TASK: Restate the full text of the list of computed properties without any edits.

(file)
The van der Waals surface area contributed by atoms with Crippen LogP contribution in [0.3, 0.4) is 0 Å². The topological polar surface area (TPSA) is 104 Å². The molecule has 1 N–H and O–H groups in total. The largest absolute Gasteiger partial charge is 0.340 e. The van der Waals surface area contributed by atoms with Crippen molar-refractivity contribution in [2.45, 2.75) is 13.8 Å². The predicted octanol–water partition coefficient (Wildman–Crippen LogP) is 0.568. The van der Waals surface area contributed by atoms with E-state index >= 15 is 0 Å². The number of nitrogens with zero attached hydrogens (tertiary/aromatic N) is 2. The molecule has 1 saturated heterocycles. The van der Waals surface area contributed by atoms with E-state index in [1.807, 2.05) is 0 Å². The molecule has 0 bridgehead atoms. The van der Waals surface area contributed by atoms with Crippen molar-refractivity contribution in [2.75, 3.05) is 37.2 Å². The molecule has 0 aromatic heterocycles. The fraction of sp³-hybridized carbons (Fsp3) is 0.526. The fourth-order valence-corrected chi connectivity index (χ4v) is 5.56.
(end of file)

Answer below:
The van der Waals surface area contributed by atoms with Crippen LogP contribution in [0.3, 0.4) is 0 Å². The topological polar surface area (TPSA) is 104 Å². The molecule has 1 N–H and O–H groups in total. The largest absolute Gasteiger partial charge is 0.340 e. The van der Waals surface area contributed by atoms with Crippen molar-refractivity contribution in [2.45, 2.75) is 13.8 Å². The predicted octanol–water partition coefficient (Wildman–Crippen LogP) is 0.568. The van der Waals surface area contributed by atoms with E-state index >= 15 is 0 Å². The number of nitrogens with zero attached hydrogens (tertiary/aromatic N) is 2. The molecule has 1 saturated heterocycles. The van der Waals surface area contributed by atoms with E-state index in [1.807, 2.05) is 0 Å². The molecule has 0 bridgehead atoms. The van der Waals surface area contributed by atoms with Crippen molar-refractivity contribution in [2.75, 3.05) is 37.2 Å². The molecule has 0 aromatic heterocycles. The fraction of sp³-hybridized carbons (Fsp3) is 0.526. The fourth-order valence-corrected chi connectivity index (χ4v) is 5.56.